Pope Francis met with survivors of priests who sexually abused them, wept with them and apologised for the "irreparable damage" they suffered, his spokesman said.
The pontiff also acknowledged the "pain" of priests who have been held collectively responsible for the crimes of a few, Vatican spokesman Greg Burke told reporters on Tuesday, during Francis’ first visit to Chile.
Francis dived head-first into Chile’s sex abuse scandal on his first full day in Santiago that came amid unprecedented opposition to his visit: three more churches were torched overnight, including one burned to the ground in the southern Araucania region where Francis celebrates Mass on Wednesday.
Police used tear gas and water cannons to break up an anti-pope protest outside Francis’ big open-air Mass in the capital, Santiago.
Despite the incidents, huge numbers of Chileans turned out to see the pope, including an estimated 400,000 for his Mass, and he brought some inmates to tears with an emotional visit to a women’s prison.
But his meeting with abuse survivors and comments in his first speech of the day were what many Chileans, incensed by years of abuse scandal and cover-up, were waiting for.
Mr Burke said Francis met with a small group of abuse victims after lunch, listening to their stories and praying with them. The spokesman gave no details, other than to say the pope "listened to them, prayed with them and wept with them."
Earlier in the day, Francis told Chilean President Michelle Bachelet, politicians, judges and other authorities that he felt "bound to express my pain and shame" that some of Chile’s clergy had sexually abused children in their care.
"I am one with my brother bishops, for it is right to ask forgiveness and make every effort to support the victims, even as we commit ourselves to ensuring that such things do not happen again," the pope said.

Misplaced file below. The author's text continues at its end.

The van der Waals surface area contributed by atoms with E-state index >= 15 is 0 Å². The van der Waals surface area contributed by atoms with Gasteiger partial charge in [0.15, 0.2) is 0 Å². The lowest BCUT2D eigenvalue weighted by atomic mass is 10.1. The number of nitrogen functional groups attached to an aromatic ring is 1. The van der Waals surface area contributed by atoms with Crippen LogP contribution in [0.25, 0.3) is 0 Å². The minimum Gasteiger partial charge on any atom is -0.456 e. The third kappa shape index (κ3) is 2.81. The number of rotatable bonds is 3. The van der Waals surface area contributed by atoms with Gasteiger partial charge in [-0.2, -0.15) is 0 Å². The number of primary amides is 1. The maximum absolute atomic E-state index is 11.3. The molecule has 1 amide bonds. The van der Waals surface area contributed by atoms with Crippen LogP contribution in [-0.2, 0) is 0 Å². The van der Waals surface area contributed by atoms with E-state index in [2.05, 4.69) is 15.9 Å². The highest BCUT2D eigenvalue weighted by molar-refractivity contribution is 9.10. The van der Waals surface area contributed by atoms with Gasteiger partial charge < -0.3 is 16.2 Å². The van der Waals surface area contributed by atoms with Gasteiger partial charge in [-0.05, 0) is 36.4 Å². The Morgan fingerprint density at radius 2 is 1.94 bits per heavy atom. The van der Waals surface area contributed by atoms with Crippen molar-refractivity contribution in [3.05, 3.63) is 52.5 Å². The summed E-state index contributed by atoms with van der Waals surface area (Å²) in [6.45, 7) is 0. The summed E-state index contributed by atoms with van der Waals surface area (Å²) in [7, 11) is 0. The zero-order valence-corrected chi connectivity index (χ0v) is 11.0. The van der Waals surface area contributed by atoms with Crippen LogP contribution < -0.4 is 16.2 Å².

Francis did not refer by name to Chile’s most notorious paedophile priest, the Reverend Fernando Karadima, who in 2011 was barred from all pastoral duties and sanctioned by the Vatican to a lifetime of "penance and prayer" for sexually molesting minors.
Nor did he refer to the fact that the emeritus archbishop of Santiago, a top papal adviser, has acknowledged he knew of complaints against Mr Karadima but did not remove him from ministry.
"Sex abuse is Pope Francis’ weakest spot in terms of his credibility," said Massimo Faggioli, a Vatican expert and theology professor at Villanova University in Philadelphia.
"It is surprising that the pope and his entourage don’t understand that they need to be more forthcoming on this issue."
Anne Barrett Doyle, of the online abuse database, BishopAccountability.org, praised Francis for opening his visit with the apology, but said Chileans expect him to take action against complicit church leaders.
"This is a crucial opportunity for Francis. With luck, he will not make the mistake of his brother bishops in underestimating the savviness and moral outrage of the Chilean people," said Ms Barrett Doyle, who last week released research showing nearly 80 Chilean priests have been credibly accused or convicted of abuse.
The Karadima scandal and long cover-up has caused a crisis for the church in Chile, with a recent Latinbarometro survey saying the case was responsible for a significant drop in the number of Chileans who call themselves Catholic, as well as a fall in confidence in the church as an institution.